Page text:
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12.3.04

Mmm ... Unnatural Mold

A Food Fight Over A Fungus

... What comes out at the end is a matter of perspective — luscious artificial meat patties that taste just like moist chicken, or dangerous vat-grown "vomit-burgers" that are sickening consumers from coast to coast.

The product is Quorn, a fungus-based meat substitute that millions of Europeans have eaten for years. It entered the U.S. market in 2002 to rave reviews by consumers, but was quickly met with a dogged anti-Quorn campaign by an influential consumer group, the Center for Science in the Public Interest.

Michael Jacobson, the CSPI's executive director, claims that Quorn, which he derisively terms an "odious" "mold"-based product, makes people ill — and he wants every last nugget expunged from American soil.

... "Quorn is about as far from natural as you can get," Jacobson recently wrote. "There is an abundance of healthful meat alternatives made with things that come from farms, like soybeans, mushrooms, rice …. If you're going to sell a food that comes from a lab, a test tube, or a giant vat, it should at least not make so many people sick."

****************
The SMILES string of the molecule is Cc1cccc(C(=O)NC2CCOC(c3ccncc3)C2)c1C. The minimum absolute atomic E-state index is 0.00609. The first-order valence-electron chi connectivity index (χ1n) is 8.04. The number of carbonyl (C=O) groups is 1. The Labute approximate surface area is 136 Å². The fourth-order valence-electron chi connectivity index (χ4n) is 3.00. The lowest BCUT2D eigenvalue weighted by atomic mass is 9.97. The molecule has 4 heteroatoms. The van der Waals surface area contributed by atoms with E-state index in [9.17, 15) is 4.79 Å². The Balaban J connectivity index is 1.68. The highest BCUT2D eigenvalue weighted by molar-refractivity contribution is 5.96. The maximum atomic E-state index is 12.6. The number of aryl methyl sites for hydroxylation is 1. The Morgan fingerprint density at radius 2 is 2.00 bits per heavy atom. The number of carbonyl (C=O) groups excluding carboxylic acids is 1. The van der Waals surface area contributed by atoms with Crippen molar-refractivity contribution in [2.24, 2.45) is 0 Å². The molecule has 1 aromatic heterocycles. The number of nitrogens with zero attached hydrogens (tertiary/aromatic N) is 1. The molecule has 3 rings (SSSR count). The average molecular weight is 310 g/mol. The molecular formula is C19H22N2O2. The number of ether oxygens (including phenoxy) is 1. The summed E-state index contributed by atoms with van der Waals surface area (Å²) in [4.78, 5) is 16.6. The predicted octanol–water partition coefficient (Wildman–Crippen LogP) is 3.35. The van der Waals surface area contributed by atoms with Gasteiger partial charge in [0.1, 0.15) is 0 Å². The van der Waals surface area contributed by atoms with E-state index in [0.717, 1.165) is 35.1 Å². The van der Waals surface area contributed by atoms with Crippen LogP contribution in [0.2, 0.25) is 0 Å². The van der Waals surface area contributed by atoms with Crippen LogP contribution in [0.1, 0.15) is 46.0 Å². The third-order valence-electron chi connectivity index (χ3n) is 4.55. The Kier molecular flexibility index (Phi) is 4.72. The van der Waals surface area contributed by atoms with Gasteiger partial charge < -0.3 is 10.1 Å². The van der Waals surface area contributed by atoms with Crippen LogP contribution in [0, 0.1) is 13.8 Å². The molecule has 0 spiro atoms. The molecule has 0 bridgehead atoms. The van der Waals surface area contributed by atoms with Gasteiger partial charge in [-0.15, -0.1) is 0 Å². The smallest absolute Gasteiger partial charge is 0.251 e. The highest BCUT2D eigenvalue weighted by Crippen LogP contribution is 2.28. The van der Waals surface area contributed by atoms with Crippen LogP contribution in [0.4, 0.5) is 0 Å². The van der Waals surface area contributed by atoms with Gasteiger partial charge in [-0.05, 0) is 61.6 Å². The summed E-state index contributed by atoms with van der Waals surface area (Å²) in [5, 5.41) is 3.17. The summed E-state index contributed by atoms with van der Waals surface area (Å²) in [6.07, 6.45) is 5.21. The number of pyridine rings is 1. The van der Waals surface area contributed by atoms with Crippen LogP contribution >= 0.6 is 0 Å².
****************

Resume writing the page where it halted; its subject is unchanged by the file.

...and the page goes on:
I'm in no position to judge the scientific evidence about the safety of Quorn, although banning it seems excessive -- why not treat it like any other allergen, like peanuts or milk, that stay on the shelf but are clearly labeled so that affected people can plan their diets accordingly?

What makes me distrust Jacobson is his resort to rhetoric about unnaturalness. Take his comparison between soy-based meat substitutes and Quorn. Soy is grown on a farm, but soy farming is about as unnatural as a farm can get -- huge stretches of monoculture (in the US, often planted with genetically modified plants, or at least high-tech hybrids) tilled and harvested with huge machines and treated with industrial fertilizers and pesticides. But even if you buy organic soy meat, Gardenburgers don't grow themselves. After harvest, the soybeans have to be taken to a lab where they're extensively processed to make the meatlike products that end up on store shelves. There's nothing in the degree of processing involved that would favor soy over Quorn.

The "mold" issue is a little less objectionable, as "mold" connotes "possible allergen" better than "mushroom" (the company's original description). "Mold" may be a bit unfairly loaded, though -- after all, penicilin and blue cheese are molds, too.

The problem is that "unnatural" and "mold," while rhetorically suggestive, don't speak directly to the question at issue: do people actually get sick from eating Quorn? I'd happily eat the moldiest, most unnatural thing if direct investiagtion of its health qualities had vindicated it. Then again, if you feel that powerful food companies and uncaring bureaucracies are arrayed against you, perhaps you have to fight dirty in order to get public opinion to back you up. Would the L.A. Times have even written this article if Jacobson had spoken in a more scientific manner?

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